Prague, 12 October 2015 — A new survey found toxic flame retardant chemicals from electronic waste are recycled into plastic children’s toys for sale in the European Union. Measurements of 21 toys purchased in six EU countries found that 43% of them contained significant levels of OctaBDE and/or DecaBDE. OctaBDE is listed in the Stockholm Convention for global elimination. DecaBDE is under evaluation by the Stockholm Convention expert committee which has concluded that “global action is warranted.” Both chemicals are ubiquitous in the environment globally and can disrupt human hormone systems, creating potential adverse effects on the development of the nervous system and children’s IQ.
IPEN has joined NGOs and colleagues in an open letter to the Ocean Conservancy about its report “Stemming the Tide.” The report promotes incineration in Asia as a supposed "solution" to the problem of ocean plastics.
(Geneva) Delegates to the world’s only international forum addressing global and national chemical issues re-committed to take essential actions to fulfill a goal of sound chemicals management by 2020, but allowed the only program funding activities in the most impacted countries to expire. The USD $4 trillion/year chemical industry, which participates in the conference, also failed to offer new funds to pay their fair share for the costs of chemicals management and harm. A very small global levy on the industry of 0.1% would yield more than USD$4 billion/year.
“ICCM4 agreed to take action on some critical toxic chemical issues,” said Olga Speranskaya, Co-chair of IPEN. “However, a five-year funding gap will make it extremely difficult to implement them. This makes the need for funding urgent. Governments, financial institutions, intergovernmental organizations and the chemical industry must each pay their fair share,” she added.
The true costs of the chemical industry's products include more than just the costs to produce them. The costs of illness and environmental devastation amount to over $1 trillion (USD) per year, paid for by the public rather than the chemical industry.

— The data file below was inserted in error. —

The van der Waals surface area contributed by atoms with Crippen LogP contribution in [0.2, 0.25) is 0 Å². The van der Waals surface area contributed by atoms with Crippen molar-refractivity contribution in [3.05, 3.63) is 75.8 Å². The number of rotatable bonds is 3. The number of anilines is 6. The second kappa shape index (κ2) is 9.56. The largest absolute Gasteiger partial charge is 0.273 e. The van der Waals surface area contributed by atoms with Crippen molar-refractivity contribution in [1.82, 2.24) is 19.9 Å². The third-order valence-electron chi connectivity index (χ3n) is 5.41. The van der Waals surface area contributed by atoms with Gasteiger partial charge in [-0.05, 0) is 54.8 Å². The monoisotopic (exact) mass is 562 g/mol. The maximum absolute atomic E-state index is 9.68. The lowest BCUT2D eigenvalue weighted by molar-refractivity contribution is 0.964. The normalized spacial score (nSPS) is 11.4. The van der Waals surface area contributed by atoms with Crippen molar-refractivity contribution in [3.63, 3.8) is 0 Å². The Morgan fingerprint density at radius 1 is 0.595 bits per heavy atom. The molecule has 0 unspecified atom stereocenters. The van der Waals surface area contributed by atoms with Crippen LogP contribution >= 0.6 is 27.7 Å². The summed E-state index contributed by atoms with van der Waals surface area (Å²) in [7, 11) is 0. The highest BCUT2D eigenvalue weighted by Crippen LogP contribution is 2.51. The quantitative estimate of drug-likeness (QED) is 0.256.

IPEN’s Asian Lead Paint Elimination Project was developed to eliminate lead in paint in seven Asian countries: Bangladesh, India, Indonesia, Nepal, Philippines, Sri Lanka and Thailand.
The Asian Lead Paint Elimination Project is one part of a larger campaign to eliminate lead paint worldwide. In 2007 and 2008, NGOs in IPEN’s network collected and analyzed decorative (home use) paints on the market in 11 developing countries, and in countries with economies in transition. The results were startling. In every one of these countries, many of the solvent-based, decorative enamel paints contained dangerously high lead levels. In response, IPEN launched a worldwide lead paint elimination campaign. Since then, IPEN-affiliated NGOs and others have sampled and analyzed paints on the market in approximately 40 low- and middle-income countries.
This report tells the story of how seven Asian countries succeeded in reducing lead levels in paint in their countries and highlights the project accomplishments in each country. Read it here.
Press release (Geneva): More than a thousand non-governmental organizations (NGOs) from more than 100 countries called for the creation of a Global Alliance to Phase-out Highly Hazardous Pesticides (HHPs) today at the opening session of the world’s only forum on international chemical safety.
“In many developing and transition countries, ordinary conditions of pesticide use are a source of significant harm to farmer and ecosystem health. That’s why the governing Council of the UN Food and Agricultural Organization called for the progressive ban of HHPs in 2006. However, to this day, HHPs continue to be widely used and there is no comprehensive, international approach to their phase-out,” said Olga Speranskaya, IPEN Co-Chair. “It’s time for this meeting to take that step.”
Later this month the Chief Executive Officer (CEO) of the multinational company Unilever will be honored by the United Nations Environment Programme (UNEP) as a Champion of the Earth.
Sadly, many communities and children have been affected by mercury pollution from a former thermometer factory run by Hindustan Unilever Ltd. in Kodaikanal, India. The Unilever corporation has rejected requests from the community to clean the mercury waste that is still contaminating the area, despite the factory having been closed since 2001.